Microplastics are everywhere: They’ve been turning up in oceans, rivers, and even Arctic ice. Seabirds, turtles, and other marine life have been ingesting the tiny particles, prompting President Obama to sign the Microbead Free Waters Act in 2015 prohibiting certain cosmetic products with microbead plastics.
Let’s look at the progression of studies of microplastics in blood, what scientists have discovered about microplastics and the blood brain-barrier, and more.
What are microplastics?
Microplastics were first found in the ocean in the 1970s, but it wasn’t until 2004 that the term “microplastics” was coined to describe the long-term accumulation of tiny plastic fragments less than 5 millimeters in length, per the National Library of Medicine.
Microplastics come in different varieties and enter the environment through different sources including plastic manufacturing pellets, fishing nets, consumer waste products (like water or soda bottles), beauty products, and more. Some may be larger particles that degrade into smaller fragments over time, where others can be microscopic nanoplastics.
In fact, according to a study by the World Wildlife Fund, as much as 2,000 of these tiny fragments are being ingested by humans each week. For the most part, these plastics have entered our bodies unnoticed — that is, until recent years, as studies have turned a spotlight on the issue and are raising questions about the potential harmful effects of microplastics in human blood.
Microplastics have penetrated the blood-brain barrier — but not yet in humans.
The blood-brain barrier is a critical part of the central nervous system that acts as a wall to stop microorganisms like parasites, viruses, and bacteria from entering the blood system. In 2022, researchers in South Korea fed mice microplastics over the course of seven days and found that microplastics were able to breach this barrier, per the National Library of Medicine.
A similar study was conducted in Vienna in 2023 on the effects of polystyrene, a common plastic in food packaging, per Phys.org, and found evidence of microplastics in the brain within just two hours of the animals ingesting it.
Note that both of these studies were specific to animal testing, and do not necessarily mean microplastics can cross the human blood-brain barrier.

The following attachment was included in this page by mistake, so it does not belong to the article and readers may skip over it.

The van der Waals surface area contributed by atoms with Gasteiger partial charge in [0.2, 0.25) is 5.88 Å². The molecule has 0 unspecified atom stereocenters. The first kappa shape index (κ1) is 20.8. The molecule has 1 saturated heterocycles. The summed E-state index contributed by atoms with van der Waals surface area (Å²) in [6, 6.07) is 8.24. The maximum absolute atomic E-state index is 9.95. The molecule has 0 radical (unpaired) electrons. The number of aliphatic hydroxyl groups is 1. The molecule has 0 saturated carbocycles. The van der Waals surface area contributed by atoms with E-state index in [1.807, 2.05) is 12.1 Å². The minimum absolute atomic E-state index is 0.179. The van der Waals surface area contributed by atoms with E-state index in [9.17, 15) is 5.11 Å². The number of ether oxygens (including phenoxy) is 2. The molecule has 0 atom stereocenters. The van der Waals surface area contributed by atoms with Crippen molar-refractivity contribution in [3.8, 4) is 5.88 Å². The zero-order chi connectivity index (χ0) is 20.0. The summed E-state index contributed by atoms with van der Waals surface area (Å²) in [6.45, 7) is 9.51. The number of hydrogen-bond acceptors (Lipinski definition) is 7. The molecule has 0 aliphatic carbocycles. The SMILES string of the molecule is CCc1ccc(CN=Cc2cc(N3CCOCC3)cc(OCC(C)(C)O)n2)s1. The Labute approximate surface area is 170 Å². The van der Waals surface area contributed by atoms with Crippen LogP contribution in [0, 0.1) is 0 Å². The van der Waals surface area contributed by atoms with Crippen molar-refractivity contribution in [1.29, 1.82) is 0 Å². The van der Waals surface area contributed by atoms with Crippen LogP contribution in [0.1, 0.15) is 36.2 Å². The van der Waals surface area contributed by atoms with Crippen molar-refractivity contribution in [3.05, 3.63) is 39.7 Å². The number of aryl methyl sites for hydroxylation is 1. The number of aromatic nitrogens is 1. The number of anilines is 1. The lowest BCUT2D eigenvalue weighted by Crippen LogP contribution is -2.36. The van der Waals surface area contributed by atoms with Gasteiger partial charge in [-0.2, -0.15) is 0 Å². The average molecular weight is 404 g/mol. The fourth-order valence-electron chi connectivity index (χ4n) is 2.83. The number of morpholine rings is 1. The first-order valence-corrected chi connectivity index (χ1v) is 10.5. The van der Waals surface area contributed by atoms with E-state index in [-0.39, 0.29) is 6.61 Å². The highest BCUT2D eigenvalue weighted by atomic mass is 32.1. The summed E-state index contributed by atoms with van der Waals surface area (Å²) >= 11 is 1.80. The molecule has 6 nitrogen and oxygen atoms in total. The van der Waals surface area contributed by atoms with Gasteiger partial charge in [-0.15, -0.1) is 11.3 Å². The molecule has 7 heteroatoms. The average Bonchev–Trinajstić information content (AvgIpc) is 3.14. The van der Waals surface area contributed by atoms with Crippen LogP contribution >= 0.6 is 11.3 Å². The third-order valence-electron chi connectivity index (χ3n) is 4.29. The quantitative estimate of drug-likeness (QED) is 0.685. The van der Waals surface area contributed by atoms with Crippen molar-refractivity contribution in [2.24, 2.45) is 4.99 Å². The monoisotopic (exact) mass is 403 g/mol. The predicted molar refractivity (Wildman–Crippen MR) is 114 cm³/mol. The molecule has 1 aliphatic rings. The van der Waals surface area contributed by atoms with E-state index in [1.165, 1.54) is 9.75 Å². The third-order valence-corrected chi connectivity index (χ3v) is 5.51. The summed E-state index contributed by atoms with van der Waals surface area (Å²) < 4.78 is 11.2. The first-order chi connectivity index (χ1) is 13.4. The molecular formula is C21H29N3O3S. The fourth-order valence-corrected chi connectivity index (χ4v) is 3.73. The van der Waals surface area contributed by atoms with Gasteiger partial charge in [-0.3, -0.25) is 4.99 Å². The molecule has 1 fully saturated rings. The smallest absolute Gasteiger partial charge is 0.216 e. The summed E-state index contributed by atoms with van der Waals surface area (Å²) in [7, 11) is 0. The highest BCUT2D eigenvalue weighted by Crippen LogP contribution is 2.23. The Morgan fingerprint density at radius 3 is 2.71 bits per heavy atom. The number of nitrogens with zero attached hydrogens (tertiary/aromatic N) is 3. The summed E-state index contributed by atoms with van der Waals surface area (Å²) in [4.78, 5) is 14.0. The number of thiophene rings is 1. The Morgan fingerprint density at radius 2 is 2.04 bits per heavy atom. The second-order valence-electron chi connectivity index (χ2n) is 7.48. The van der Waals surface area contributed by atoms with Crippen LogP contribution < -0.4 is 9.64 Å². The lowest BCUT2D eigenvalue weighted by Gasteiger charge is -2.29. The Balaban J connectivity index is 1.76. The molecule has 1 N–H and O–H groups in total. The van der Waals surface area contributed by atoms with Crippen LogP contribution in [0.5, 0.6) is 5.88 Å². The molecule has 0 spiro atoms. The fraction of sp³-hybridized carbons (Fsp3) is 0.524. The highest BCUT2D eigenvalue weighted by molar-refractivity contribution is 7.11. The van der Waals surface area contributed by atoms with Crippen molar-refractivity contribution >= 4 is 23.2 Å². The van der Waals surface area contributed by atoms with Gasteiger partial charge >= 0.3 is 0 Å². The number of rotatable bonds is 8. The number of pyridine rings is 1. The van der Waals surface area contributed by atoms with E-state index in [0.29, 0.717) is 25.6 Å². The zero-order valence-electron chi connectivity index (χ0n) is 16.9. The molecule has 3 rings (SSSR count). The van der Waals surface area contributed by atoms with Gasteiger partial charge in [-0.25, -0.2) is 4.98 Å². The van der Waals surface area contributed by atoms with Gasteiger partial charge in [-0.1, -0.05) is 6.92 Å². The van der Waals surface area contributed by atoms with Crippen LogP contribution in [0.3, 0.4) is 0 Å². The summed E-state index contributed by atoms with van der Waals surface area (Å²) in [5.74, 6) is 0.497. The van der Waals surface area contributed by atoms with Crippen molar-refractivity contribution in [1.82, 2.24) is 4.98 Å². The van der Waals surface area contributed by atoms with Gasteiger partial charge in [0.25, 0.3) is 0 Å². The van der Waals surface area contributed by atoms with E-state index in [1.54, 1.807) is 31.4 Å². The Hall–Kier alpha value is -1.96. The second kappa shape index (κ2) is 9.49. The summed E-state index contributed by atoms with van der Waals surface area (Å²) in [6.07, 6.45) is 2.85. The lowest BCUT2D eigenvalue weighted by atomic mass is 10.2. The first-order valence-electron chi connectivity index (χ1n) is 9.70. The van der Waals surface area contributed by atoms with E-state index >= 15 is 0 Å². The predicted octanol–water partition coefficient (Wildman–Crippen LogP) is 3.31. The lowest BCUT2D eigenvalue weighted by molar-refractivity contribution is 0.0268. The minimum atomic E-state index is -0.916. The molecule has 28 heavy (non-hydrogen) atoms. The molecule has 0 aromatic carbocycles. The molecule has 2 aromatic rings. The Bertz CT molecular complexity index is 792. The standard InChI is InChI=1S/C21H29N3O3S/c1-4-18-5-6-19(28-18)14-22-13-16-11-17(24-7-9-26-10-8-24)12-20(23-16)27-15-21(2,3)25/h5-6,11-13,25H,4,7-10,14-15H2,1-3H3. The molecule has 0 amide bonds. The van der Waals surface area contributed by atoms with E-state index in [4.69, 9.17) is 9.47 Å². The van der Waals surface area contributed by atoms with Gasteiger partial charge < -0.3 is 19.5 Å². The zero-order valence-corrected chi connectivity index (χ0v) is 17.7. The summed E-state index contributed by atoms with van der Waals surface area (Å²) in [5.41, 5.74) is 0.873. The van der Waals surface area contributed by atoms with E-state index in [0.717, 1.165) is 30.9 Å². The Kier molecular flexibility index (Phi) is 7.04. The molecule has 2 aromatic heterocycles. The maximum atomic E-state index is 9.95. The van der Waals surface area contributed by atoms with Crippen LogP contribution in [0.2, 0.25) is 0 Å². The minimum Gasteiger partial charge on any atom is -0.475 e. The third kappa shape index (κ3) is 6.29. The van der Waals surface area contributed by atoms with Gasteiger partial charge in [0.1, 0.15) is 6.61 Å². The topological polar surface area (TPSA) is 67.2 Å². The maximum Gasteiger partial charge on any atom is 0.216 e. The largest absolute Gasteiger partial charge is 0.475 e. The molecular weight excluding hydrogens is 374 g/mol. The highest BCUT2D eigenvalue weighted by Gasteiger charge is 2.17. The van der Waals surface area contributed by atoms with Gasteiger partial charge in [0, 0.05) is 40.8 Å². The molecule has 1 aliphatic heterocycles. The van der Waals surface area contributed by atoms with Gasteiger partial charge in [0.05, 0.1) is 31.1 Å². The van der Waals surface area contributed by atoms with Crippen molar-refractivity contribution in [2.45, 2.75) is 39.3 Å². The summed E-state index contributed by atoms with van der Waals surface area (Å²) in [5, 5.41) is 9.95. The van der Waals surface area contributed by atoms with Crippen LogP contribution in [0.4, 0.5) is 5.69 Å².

Microplastics have been detected in human blood.
In March 2022, a landmark study by Environment International found microplastics in human blood for the first time. Scientists took samples from 22 healthy, adult blood donors and discovered particles of plastic in about 80 percent of the samples.
The plastics found most often were polyethylene terephthalate (PET), an extremely common plastic used in water and soda bottles; polymers of styrene (PS), used for synthetic resins and packaging; and polymethyl methacrylate (PMMA), a common substitute for glass.
As reported by The Guardian, the ecotoxicologist leading the study, Professor Dick Vethaak stated that while the study proved that the plastic particles existed and are transported throughout the body, additional research is needed to answer some burning questions, including whether microplastics can go past the human blood-brain barrier.
Microplastics have also been found in human veins.
The University of Hull conducted a small study on the saphenous vein tissue (blood vessels that transport blood from the feet to the heart) on patients who underwent heart bypass surgery. Published in February 2023, the results showed 15 microplastic particles per gram of vein tissue, confirming that microplastics could cross blood vessels into vascular tissue.
The main types of plastics they discovered were: alkyd resin, which is found in synthetic paints and other coatings; polyvinyl acetate (PVAC), an adhesive used in food packaging; nylon and EVOH-EVA, which is often used to create flexible packaging materials.
Microplastics could be affecting heart bypass surgeries.
Saphenous vein tissues are frequently used in coronary artery bypass grafts (CABG). It’s estimated that 40 to 50 percent of these procedures fail for unknown reasons.
Professor Mahmoud Loubani and Professor Jeanette Rotchell, who led the aforementioned University of Hull research on microplastics, also hypothesized that microplastics may play a role in causing damage in the veins, leading them to be blocked over time.
“The characterization of types and levels of microplastics can now inform experiments to determine vascular health impacts, including any potential link between environmental microplastic exposure and CABG outcomes,” Rotchell said in a statement.
More research on the topic will be needed.
Additional studies have found microplastics in other human body parts.
There are a number of related studies sounding the alarm about microplastics inside our bodies. In August 2020, researchers from Arizona State University studied 47 human tissue samples from human organs such as the lungs, liver, spleen, and kidneys, and presented their findings to the American Chemistry Society. The results were eye-opening: trace plastics were discovered in every one of the samples they tested, indicating that the organs have the ability to absorb them.
In January 2021, a study published in Environment International confirmed the findings of microplastics in placentas of unborn babies. Further studies have found microplastics in breast milk (as published by the National Library of Medicine) and the lower regions of the lungs, per an article by NPR.
Basically, microplastics have become an omnipresent form of pollution, infiltrating our bodies in ways beyond our control. Though it’s impossible to completely circumvent these tiny pollutants, you can check out our guide on how to avoid excessive microplastic exposure.